Wednesday, May 12, 2010
Interview with author Kelly A. Harmon
Today, my guest is Eternal Press author, Kelly A. Harmon. Kelly's latest novel is Blood Soup. (This novel is available from Eternal Press at http://www.eternalpress.biz/searches.php?genre=22) Kelly has agreed to discuss her writing.
1)Tell me a little about your book.
Blood Soup is a story about murder, betrayal and comeuppance.
The story opens with a heavily pregnant Queen Piacenza. Her husband, King Theodicar naturally hopes for a male heir. The Queen is from Omera, where the first born rules, no matter the sex of the child. This causes no end of friction between them.
The Queen’s nursemaid, Salvagia, casts runes about the birth. Over and over, they yield the same message: “A girl child must rule or the kingdom will fall to ruin.” The women are convinced the baby will be a girl.
When the queen finally gives birth, the nurse and the king are equally surprised, and Theodicar is faced with a terrible choice. His decision will determine the fate of his kingdom. Will he choose wisely, or will he doom Borgund to ruin?
2) What gave you the idea for this particular story?
This is the first story I wrote that didn’t come from a spark of an idea. A friend asked me to participate in the 3-day novel contest which was approaching rapidly…so I needed to come up with something fast.
I usually have tons of ideas for stories, but I didn’t want to use one up on something I was “only” going to be working on for three days…so Blood Soup was born out of method:
I decided I’d write something in a medieval time period…I decided I wanted an old crone figure who was both an herbalist and a “practitioner of magic,” I decided there needed to be a prophecy. I fit the pieces together, pruning out some ideas which would have required a lot more writing, finally coming up with a tale I thought could be told in about 20,000 words.
The blood theme running through the book came later, as I was writing.
3) Are you a full-time writer or part-time, and how do you organize your writing time?
I work full time to support my writing habit! Unfortunately, that means I don’t have a lot of free time to write. I write in the evening every night and as much as I can on the weekends. Last year the members of my critique group went away for a few days on a writing retreat. We enjoyed such success that we plan to do annually. Infrequently, I’ll take a day off work and spend it writing.
4) When did you first know you wanted to be a writer?
I’ve always wanted to be a writer...I don’t remember ever wanting to be anything else.
5) Which genres do you write, which do you prefer, and why?
I write (mostly) fantasy and science fiction.
Fantasy I like for the escapism…I like being transported to a different time and world. There’s something appealing to me about the possibility of magic and the likelihood of meeting some fantastic creature, like a dragon or satyr. Fantasy is like bedtime stories for adults.
Science Fiction appeals to my curiosity. It’s about extremes...I enjoy playing the “what if” game, taking a situation and extrapolating it to the nth degree.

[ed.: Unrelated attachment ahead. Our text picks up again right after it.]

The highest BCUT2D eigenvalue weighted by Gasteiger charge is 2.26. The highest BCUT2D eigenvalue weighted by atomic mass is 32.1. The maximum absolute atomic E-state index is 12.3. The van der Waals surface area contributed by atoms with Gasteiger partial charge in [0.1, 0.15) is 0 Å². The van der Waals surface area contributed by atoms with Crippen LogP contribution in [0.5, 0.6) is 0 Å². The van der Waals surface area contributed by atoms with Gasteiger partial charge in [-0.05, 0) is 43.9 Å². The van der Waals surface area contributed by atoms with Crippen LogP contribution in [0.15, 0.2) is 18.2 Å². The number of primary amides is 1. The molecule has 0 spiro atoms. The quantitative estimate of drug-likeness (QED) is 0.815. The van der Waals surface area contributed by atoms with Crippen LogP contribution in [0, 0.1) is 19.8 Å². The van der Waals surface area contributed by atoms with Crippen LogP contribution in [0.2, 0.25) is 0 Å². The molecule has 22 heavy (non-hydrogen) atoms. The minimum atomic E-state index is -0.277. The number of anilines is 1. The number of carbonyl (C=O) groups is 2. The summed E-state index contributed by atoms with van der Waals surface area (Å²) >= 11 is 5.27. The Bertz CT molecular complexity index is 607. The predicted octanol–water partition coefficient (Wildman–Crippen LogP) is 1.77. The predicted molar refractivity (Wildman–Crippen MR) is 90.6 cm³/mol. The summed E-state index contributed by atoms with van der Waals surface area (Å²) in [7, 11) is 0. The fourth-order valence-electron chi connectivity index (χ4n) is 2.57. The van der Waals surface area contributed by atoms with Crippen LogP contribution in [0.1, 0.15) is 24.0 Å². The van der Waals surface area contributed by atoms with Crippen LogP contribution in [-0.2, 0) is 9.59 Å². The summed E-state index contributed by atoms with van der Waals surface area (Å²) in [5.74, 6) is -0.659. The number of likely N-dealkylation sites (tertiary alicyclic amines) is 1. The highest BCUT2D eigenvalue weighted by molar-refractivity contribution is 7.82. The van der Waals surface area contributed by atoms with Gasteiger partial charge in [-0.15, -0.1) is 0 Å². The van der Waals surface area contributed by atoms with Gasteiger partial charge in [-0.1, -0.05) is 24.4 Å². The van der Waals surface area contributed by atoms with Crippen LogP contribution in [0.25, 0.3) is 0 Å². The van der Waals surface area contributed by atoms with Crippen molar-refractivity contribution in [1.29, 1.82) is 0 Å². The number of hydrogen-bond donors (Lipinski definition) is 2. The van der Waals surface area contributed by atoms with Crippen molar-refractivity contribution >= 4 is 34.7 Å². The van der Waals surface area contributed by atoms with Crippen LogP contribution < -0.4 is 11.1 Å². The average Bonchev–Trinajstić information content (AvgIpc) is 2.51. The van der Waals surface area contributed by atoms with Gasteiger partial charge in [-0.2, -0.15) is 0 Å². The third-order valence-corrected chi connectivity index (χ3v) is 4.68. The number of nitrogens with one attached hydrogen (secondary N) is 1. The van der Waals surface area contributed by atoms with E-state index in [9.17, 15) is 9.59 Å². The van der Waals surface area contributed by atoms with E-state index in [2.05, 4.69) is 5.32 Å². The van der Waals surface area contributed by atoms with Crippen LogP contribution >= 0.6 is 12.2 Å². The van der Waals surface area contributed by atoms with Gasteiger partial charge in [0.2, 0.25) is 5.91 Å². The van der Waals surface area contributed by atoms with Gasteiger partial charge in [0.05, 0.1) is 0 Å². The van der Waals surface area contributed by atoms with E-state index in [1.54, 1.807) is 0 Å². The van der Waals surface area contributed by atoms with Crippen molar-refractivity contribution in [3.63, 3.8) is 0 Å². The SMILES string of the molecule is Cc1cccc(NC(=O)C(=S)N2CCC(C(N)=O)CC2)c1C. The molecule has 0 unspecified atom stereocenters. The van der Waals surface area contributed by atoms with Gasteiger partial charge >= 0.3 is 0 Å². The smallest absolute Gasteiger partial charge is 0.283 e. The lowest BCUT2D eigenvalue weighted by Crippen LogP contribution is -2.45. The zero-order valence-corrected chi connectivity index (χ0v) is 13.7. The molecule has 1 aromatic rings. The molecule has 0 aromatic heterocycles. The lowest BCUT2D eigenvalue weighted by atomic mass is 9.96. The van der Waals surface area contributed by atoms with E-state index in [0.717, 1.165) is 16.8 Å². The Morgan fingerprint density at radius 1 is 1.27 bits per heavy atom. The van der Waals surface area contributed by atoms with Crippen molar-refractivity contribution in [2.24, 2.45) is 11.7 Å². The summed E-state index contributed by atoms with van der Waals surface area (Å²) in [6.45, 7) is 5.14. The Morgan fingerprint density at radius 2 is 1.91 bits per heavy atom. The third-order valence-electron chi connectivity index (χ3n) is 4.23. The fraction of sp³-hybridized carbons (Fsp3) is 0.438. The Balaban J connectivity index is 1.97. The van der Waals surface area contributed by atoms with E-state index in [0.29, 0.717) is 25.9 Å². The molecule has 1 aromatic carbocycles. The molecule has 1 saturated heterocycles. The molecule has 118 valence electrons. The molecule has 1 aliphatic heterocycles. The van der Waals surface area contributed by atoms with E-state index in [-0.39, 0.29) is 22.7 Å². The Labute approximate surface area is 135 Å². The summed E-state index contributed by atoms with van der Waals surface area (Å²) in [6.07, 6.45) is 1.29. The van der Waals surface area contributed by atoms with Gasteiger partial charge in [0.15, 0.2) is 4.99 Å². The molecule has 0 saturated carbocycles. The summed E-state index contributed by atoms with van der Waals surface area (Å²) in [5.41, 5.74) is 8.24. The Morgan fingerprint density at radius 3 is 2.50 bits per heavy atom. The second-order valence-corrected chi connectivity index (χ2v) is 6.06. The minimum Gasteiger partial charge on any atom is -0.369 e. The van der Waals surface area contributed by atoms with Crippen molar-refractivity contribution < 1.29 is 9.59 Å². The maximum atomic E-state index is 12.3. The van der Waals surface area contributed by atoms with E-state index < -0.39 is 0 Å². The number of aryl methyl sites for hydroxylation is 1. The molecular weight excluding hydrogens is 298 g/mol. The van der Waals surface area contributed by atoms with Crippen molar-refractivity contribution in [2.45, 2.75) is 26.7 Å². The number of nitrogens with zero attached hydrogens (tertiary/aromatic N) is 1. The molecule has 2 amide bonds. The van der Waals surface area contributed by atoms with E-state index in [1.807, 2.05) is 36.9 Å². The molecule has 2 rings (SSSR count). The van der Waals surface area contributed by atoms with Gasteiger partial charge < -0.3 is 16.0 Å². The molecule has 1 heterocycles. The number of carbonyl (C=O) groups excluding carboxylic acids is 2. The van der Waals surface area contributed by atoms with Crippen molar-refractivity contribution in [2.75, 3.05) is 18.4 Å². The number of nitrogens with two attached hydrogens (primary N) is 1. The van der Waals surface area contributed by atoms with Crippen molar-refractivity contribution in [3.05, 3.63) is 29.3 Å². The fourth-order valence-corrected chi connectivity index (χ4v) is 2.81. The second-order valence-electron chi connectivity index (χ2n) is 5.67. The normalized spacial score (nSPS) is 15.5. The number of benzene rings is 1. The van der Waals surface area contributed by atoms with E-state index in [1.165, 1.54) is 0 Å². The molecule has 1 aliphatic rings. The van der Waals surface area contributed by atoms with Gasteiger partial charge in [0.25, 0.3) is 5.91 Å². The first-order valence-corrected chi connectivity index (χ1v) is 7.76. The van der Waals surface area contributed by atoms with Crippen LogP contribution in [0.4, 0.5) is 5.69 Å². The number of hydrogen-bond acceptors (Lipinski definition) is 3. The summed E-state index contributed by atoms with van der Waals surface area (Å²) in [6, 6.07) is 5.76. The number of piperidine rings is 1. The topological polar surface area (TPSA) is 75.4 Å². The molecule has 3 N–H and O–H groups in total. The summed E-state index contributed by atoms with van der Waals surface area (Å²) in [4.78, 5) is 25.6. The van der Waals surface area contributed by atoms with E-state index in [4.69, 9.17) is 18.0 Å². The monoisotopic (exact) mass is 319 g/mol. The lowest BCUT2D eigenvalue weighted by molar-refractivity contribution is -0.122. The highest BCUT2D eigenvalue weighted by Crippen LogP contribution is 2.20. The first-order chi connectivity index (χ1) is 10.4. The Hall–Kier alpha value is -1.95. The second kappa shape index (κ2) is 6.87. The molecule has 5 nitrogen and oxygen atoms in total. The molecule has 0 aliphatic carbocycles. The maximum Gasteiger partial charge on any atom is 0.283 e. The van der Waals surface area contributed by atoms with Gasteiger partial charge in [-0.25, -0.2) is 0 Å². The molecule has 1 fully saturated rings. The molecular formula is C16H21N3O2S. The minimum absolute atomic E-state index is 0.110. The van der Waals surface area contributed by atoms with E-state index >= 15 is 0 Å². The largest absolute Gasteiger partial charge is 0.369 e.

6) What is the toughest part about being a writer and how do you get past it?
Because I work full time, I feel like I never have enough time to get anything done. So, finding time to write is tough. My mind is looking for large chunks of time at a clip…why should I boot up the computer if I’ve only got 15 minutes? But I’m coming to think that this is nothing but inertia that I need to get past. I’m training myself to get used to the idea that I only need a few moments to write at a time…if I can write a few paragraphs while dinner is cooking, or while I’m sitting at a stoplight, I’ve accomplished more than if I did nothing at all.
7) What kind of research did you do for this type of story?
I created the world of Borgund, so there wasn’t much research that needed to be done. Names confound me, however, so I researched old German names for the Borgunds and old Italian and Latin names for the Omerans.
8) Where can people learn more about you and your work?
There’s info on my Website. If you don’t see what you’re looking for, drop me an email.
I’ve also got an Amazon author page which lists most of my stories and anthologies my work appears in.
9) Any tips for new writers hoping to write in the genre of your book?
I think all writers should belong to a critique group, even experienced writers…it’s always good to have someone to bounce ideas off of or read a story for clarity. I believe a critique group sharpens skills more than any organization can.
Organizations can help with networking, job placement, leads, etc., but some, like SFWA, won’t let you join until you have qualifying sales. This can be a Catch-22 for writers just starting out.
Look at local, regional or state-wide writing associations. Before joining up, check out a few meetings to see if it meets expectations or desires. Don’t join for the sake of joining.
For women who write speculative fiction, I always recommend Broad Universe. There are opportunities for writers of all levels and interests in BU. The message boards alone are worth the dues.
Advice? Don’t go it alone. Writing is inherently solitary, but the business of it doesn’t have to be. Network, make friendships, and go to conventions. Opportunity will come knocking.
Kelly, thanks for sharing your writing life. Tomorrow, I'll share an excerpt from Blood Soup, so be sure to stop back again.